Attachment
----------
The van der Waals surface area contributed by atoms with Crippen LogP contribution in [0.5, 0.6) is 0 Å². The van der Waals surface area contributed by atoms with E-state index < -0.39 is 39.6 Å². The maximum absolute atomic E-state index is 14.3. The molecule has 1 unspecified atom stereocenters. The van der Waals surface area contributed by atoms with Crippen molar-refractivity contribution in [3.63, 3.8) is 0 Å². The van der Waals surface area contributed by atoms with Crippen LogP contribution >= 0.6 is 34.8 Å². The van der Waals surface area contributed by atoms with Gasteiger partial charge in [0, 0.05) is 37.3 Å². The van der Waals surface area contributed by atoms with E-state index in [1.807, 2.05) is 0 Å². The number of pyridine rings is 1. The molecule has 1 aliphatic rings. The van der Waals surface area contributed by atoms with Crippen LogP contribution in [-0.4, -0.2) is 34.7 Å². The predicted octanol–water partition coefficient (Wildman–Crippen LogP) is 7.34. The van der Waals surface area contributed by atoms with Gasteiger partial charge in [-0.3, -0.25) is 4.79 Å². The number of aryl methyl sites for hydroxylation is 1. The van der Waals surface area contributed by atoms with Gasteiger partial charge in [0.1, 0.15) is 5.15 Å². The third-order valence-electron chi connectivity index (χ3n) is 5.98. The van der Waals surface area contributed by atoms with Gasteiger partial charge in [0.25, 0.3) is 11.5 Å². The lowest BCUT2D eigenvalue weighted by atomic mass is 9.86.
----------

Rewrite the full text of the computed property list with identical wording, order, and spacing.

The van der Waals surface area contributed by atoms with Crippen LogP contribution in [0.5, 0.6) is 0 Å². The van der Waals surface area contributed by atoms with E-state index < -0.39 is 39.6 Å². The maximum absolute atomic E-state index is 14.3. The molecule has 1 unspecified atom stereocenters. The van der Waals surface area contributed by atoms with Crippen molar-refractivity contribution in [3.63, 3.8) is 0 Å². The van der Waals surface area contributed by atoms with Crippen LogP contribution >= 0.6 is 34.8 Å². The van der Waals surface area contributed by atoms with Gasteiger partial charge in [0, 0.05) is 37.3 Å². The van der Waals surface area contributed by atoms with E-state index in [1.807, 2.05) is 0 Å². The number of pyridine rings is 1. The molecule has 1 aliphatic rings. The van der Waals surface area contributed by atoms with Crippen LogP contribution in [-0.4, -0.2) is 34.7 Å². The predicted octanol–water partition coefficient (Wildman–Crippen LogP) is 7.34. The van der Waals surface area contributed by atoms with Gasteiger partial charge in [-0.3, -0.25) is 4.79 Å². The number of aryl methyl sites for hydroxylation is 1. The van der Waals surface area contributed by atoms with Gasteiger partial charge in [0.1, 0.15) is 5.15 Å². The third-order valence-electron chi connectivity index (χ3n) is 5.98. The van der Waals surface area contributed by atoms with Gasteiger partial charge in [0.25, 0.3) is 11.5 Å². The lowest BCUT2D eigenvalue weighted by atomic mass is 9.86.